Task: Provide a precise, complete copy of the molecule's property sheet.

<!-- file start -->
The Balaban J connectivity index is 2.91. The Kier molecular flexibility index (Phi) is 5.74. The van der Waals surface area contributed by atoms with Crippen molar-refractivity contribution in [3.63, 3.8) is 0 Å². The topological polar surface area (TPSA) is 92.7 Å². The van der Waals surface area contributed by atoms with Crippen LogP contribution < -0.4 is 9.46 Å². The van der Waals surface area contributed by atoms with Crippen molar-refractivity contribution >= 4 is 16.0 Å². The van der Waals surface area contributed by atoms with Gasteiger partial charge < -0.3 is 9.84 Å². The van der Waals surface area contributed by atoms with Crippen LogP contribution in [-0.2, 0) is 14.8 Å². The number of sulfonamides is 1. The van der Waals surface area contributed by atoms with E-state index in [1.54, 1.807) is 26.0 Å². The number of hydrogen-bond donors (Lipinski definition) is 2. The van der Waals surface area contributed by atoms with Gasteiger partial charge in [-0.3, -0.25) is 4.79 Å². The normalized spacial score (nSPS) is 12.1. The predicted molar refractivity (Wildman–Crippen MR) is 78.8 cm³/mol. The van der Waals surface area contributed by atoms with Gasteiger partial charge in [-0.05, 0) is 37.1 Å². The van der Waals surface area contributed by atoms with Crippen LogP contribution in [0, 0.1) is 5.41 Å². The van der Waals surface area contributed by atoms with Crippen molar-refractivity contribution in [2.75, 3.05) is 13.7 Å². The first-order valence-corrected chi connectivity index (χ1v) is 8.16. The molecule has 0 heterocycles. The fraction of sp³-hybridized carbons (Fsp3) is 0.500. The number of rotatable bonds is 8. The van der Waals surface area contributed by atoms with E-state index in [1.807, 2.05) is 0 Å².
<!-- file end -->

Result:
The Balaban J connectivity index is 2.91. The Kier molecular flexibility index (Phi) is 5.74. The van der Waals surface area contributed by atoms with Crippen molar-refractivity contribution in [3.63, 3.8) is 0 Å². The topological polar surface area (TPSA) is 92.7 Å². The van der Waals surface area contributed by atoms with Crippen LogP contribution < -0.4 is 9.46 Å². The van der Waals surface area contributed by atoms with Crippen molar-refractivity contribution >= 4 is 16.0 Å². The van der Waals surface area contributed by atoms with Gasteiger partial charge < -0.3 is 9.84 Å². The van der Waals surface area contributed by atoms with Crippen LogP contribution in [-0.2, 0) is 14.8 Å². The number of sulfonamides is 1. The van der Waals surface area contributed by atoms with E-state index in [1.54, 1.807) is 26.0 Å². The number of hydrogen-bond donors (Lipinski definition) is 2. The van der Waals surface area contributed by atoms with Gasteiger partial charge in [-0.3, -0.25) is 4.79 Å². The normalized spacial score (nSPS) is 12.1. The predicted molar refractivity (Wildman–Crippen MR) is 78.8 cm³/mol. The van der Waals surface area contributed by atoms with Gasteiger partial charge in [-0.05, 0) is 37.1 Å². The van der Waals surface area contributed by atoms with Crippen LogP contribution in [0, 0.1) is 5.41 Å². The van der Waals surface area contributed by atoms with Crippen molar-refractivity contribution in [2.75, 3.05) is 13.7 Å². The first-order valence-corrected chi connectivity index (χ1v) is 8.16. The molecule has 0 heterocycles. The fraction of sp³-hybridized carbons (Fsp3) is 0.500. The number of rotatable bonds is 8. The van der Waals surface area contributed by atoms with E-state index in [1.807, 2.05) is 0 Å².